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Junilu Lacar wrote:On second thought, scratch the idea of two methods. You just need a method that takes List<File>. Base case is when list.size() is 0 or 1 and the File, if there is one, is not a directory.

Ah, now we're on the same page. 
 
Carey Brown
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A thought... if the signature was

then it could be called either with a single File as the OP had but also with an array, along the lines you suggest.
 
Junilu Lacar
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I think that's an excellent thought, Carey. I wish I'd had it first but since you did, you get a cow

In fact, that idea makes we want to try to write this in Go now because it has some nice operations with slices and variatic parameters 
 
Carey Brown
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Thanks, that was fun.
 
Naziru Gelajo
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This is quite the complex problem lol
 
Junilu Lacar
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It's a bit of a puzzler, yes, but everything you need to come up with less than 25 lines of code for a method that solves the problem can be inferred from the discussion above. I bet I can do one with fewer than 20 lines, 15 even if using a different code formatting style.
 
Naziru Gelajo
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Junilu, yes, it is a bit of a puzzler. The problem now is that I get my method to do a bit of recursion, but I don't actually think it's recursing. Essentially, what's happening as I trace my method, what's happening is that the method takes the last file and adds it to the file at index[0] to get the total size of the directory.  Am I not checking for something? My method doesn't seem to be a tail recursive method, please have another look.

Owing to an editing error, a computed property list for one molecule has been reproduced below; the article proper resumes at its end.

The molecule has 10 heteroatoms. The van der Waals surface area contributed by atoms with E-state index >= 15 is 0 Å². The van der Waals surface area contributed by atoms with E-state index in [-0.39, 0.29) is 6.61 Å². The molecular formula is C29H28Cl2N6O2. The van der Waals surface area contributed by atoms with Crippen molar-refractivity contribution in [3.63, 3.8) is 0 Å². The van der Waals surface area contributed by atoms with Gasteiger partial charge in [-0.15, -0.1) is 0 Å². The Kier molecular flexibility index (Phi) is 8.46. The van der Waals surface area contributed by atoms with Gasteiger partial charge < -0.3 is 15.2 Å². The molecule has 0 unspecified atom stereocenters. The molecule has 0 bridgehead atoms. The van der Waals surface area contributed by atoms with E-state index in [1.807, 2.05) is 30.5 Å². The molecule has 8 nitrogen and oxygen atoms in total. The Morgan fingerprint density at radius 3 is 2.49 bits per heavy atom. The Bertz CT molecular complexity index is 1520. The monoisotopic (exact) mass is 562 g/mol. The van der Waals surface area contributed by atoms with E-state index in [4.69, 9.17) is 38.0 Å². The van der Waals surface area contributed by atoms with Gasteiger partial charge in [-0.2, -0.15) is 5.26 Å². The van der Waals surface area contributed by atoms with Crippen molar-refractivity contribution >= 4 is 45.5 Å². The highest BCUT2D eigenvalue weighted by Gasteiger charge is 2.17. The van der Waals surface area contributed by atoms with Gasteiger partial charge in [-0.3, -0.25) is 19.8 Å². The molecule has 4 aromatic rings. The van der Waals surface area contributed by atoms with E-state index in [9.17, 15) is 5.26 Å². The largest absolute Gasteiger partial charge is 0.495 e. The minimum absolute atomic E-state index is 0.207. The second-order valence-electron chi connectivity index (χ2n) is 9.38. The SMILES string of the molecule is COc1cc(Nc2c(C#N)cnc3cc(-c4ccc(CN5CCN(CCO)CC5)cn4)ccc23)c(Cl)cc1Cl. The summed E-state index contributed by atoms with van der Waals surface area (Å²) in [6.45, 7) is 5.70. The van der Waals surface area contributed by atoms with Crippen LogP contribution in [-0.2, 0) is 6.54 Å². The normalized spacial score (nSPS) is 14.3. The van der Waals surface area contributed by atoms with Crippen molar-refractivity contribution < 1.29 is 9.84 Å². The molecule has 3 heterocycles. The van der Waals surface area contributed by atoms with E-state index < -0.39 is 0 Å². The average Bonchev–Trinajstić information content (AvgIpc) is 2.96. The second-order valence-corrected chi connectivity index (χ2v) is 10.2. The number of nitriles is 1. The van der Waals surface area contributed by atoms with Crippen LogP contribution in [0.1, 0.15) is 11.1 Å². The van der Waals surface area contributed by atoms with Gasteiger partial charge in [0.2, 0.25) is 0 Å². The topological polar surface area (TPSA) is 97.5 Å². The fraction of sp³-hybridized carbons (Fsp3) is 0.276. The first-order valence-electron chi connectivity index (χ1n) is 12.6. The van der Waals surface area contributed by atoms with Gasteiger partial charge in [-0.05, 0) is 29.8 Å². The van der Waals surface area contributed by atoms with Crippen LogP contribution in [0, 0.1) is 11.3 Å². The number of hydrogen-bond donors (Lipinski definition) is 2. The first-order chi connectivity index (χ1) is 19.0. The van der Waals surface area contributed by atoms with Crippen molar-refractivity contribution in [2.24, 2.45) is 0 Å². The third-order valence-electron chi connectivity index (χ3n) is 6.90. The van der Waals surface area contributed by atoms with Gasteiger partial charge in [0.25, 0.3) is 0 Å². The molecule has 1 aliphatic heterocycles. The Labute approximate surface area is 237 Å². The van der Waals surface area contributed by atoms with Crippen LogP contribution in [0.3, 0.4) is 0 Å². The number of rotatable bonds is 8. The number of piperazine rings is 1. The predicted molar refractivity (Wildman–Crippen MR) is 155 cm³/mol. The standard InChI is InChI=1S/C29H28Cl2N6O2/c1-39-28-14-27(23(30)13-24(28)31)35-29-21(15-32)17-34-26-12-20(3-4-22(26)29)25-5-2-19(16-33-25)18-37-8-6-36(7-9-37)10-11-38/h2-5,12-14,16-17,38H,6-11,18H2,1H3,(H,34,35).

Junilu Lacar
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A couple of questions:
1. What is the significance of the long return value?
2. Is the parameter list constraint to what you have?

The first question has to do with intent. What is the returned value supposed to represent?

The second question pertains to Carey's reply where he shows a slightly different method signature. I don't see any way for you to arrive at a correct solution with just a File parameter like what you have now.
 
Carey Brown
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Naziru, I think you need to take a step back from the problem. What if you were asked to print an array of Strings using recursion instead of a loop?
If you have followed the earlier posts you'd see that this only works with variable length arguments, as in String... strings. The reason that this is necessary is that the recursive algorithm depends on the ability to operate on an array. Line 6 is already an array so it wouldn't have been an issue. Line 3 however is not written as an array, BUT, thanks to the miracle of variable length arguments, the compiler turns it into an array on our behalf. On line 10 strings is passed to the body of the method as a String[] array.

Line 18 uses copyOfRange() to generate a new array without the first entry, thereby reducing the length of the array by one.
 
Naziru Gelajo
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Junilu Lacar wrote:A couple of questions:
1. What is the significance of the long return value?
2. Is the parameter list constraint to what you have?